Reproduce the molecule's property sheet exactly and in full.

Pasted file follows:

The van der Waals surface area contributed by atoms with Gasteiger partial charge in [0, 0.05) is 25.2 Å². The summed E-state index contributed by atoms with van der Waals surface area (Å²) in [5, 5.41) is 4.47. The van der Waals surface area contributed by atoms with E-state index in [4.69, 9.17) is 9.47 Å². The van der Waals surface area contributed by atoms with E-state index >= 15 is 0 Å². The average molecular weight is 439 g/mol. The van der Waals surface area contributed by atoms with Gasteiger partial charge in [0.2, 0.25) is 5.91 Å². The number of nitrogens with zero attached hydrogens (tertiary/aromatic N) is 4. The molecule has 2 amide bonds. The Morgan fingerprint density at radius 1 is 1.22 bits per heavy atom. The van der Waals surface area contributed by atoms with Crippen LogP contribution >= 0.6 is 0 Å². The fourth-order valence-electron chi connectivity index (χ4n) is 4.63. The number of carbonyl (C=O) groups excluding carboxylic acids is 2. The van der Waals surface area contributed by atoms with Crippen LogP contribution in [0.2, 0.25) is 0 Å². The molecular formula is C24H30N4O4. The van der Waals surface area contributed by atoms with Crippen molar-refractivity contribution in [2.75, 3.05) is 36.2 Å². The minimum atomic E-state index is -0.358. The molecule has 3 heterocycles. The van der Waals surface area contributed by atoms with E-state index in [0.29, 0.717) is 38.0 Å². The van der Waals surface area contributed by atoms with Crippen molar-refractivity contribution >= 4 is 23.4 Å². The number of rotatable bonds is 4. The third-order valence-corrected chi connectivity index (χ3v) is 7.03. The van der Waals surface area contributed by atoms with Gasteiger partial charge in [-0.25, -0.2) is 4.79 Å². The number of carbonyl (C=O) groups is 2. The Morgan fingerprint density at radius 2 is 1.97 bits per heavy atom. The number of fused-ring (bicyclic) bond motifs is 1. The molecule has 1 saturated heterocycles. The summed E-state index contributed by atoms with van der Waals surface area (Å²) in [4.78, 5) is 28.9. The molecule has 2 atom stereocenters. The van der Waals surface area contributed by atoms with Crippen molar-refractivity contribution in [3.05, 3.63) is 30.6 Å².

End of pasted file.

The van der Waals surface area contributed by atoms with Gasteiger partial charge in [0, 0.05) is 25.2 Å². The summed E-state index contributed by atoms with van der Waals surface area (Å²) in [5, 5.41) is 4.47. The van der Waals surface area contributed by atoms with E-state index in [4.69, 9.17) is 9.47 Å². The van der Waals surface area contributed by atoms with E-state index >= 15 is 0 Å². The average molecular weight is 439 g/mol. The van der Waals surface area contributed by atoms with Gasteiger partial charge in [0.2, 0.25) is 5.91 Å². The number of nitrogens with zero attached hydrogens (tertiary/aromatic N) is 4. The molecule has 2 amide bonds. The Morgan fingerprint density at radius 1 is 1.22 bits per heavy atom. The van der Waals surface area contributed by atoms with Crippen LogP contribution >= 0.6 is 0 Å². The fourth-order valence-electron chi connectivity index (χ4n) is 4.63. The number of carbonyl (C=O) groups excluding carboxylic acids is 2. The van der Waals surface area contributed by atoms with Crippen LogP contribution in [0.2, 0.25) is 0 Å². The molecular formula is C24H30N4O4. The van der Waals surface area contributed by atoms with Crippen molar-refractivity contribution in [2.75, 3.05) is 36.2 Å². The minimum atomic E-state index is -0.358. The molecule has 3 heterocycles. The van der Waals surface area contributed by atoms with E-state index in [0.29, 0.717) is 38.0 Å². The van der Waals surface area contributed by atoms with Crippen molar-refractivity contribution >= 4 is 23.4 Å². The number of rotatable bonds is 4. The third-order valence-corrected chi connectivity index (χ3v) is 7.03. The van der Waals surface area contributed by atoms with Gasteiger partial charge in [-0.25, -0.2) is 4.79 Å². The number of carbonyl (C=O) groups is 2. The Morgan fingerprint density at radius 2 is 1.97 bits per heavy atom. The number of fused-ring (bicyclic) bond motifs is 1. The molecule has 1 saturated heterocycles. The summed E-state index contributed by atoms with van der Waals surface area (Å²) in [4.78, 5) is 28.9. The molecule has 2 atom stereocenters. The van der Waals surface area contributed by atoms with Crippen molar-refractivity contribution in [3.05, 3.63) is 30.6 Å².